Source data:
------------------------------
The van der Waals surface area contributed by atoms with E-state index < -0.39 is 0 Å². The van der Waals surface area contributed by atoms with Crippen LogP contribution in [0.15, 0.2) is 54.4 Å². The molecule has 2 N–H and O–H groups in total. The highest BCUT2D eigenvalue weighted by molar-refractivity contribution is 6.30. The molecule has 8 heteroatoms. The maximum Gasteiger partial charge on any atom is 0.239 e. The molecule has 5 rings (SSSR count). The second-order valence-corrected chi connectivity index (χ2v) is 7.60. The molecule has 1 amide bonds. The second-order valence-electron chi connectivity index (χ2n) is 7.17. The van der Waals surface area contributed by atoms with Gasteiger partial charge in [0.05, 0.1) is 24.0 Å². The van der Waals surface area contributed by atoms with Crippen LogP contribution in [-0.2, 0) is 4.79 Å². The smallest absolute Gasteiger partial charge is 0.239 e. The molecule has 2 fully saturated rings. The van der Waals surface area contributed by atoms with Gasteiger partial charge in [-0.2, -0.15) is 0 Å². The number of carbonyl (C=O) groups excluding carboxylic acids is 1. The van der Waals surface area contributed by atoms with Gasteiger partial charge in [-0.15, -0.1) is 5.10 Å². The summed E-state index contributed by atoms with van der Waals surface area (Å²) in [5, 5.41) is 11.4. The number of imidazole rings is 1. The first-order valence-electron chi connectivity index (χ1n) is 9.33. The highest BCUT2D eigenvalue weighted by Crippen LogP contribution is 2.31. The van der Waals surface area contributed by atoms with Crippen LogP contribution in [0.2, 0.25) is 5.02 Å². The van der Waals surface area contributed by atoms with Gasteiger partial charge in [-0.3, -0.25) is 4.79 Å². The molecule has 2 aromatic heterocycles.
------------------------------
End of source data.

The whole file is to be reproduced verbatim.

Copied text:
The van der Waals surface area contributed by atoms with E-state index < -0.39 is 0 Å². The van der Waals surface area contributed by atoms with Crippen LogP contribution in [0.15, 0.2) is 54.4 Å². The molecule has 2 N–H and O–H groups in total. The highest BCUT2D eigenvalue weighted by molar-refractivity contribution is 6.30. The molecule has 8 heteroatoms. The maximum Gasteiger partial charge on any atom is 0.239 e. The molecule has 5 rings (SSSR count). The second-order valence-corrected chi connectivity index (χ2v) is 7.60. The molecule has 1 amide bonds. The second-order valence-electron chi connectivity index (χ2n) is 7.17. The van der Waals surface area contributed by atoms with Gasteiger partial charge in [0.05, 0.1) is 24.0 Å². The van der Waals surface area contributed by atoms with Crippen LogP contribution in [-0.2, 0) is 4.79 Å². The smallest absolute Gasteiger partial charge is 0.239 e. The molecule has 2 fully saturated rings. The van der Waals surface area contributed by atoms with Gasteiger partial charge in [-0.2, -0.15) is 0 Å². The number of carbonyl (C=O) groups excluding carboxylic acids is 1. The van der Waals surface area contributed by atoms with Gasteiger partial charge in [-0.15, -0.1) is 5.10 Å². The summed E-state index contributed by atoms with van der Waals surface area (Å²) in [5, 5.41) is 11.4. The number of imidazole rings is 1. The first-order valence-electron chi connectivity index (χ1n) is 9.33. The highest BCUT2D eigenvalue weighted by Crippen LogP contribution is 2.31. The van der Waals surface area contributed by atoms with Crippen LogP contribution in [0.2, 0.25) is 5.02 Å². The van der Waals surface area contributed by atoms with Gasteiger partial charge in [-0.3, -0.25) is 4.79 Å². The molecule has 2 aromatic heterocycles.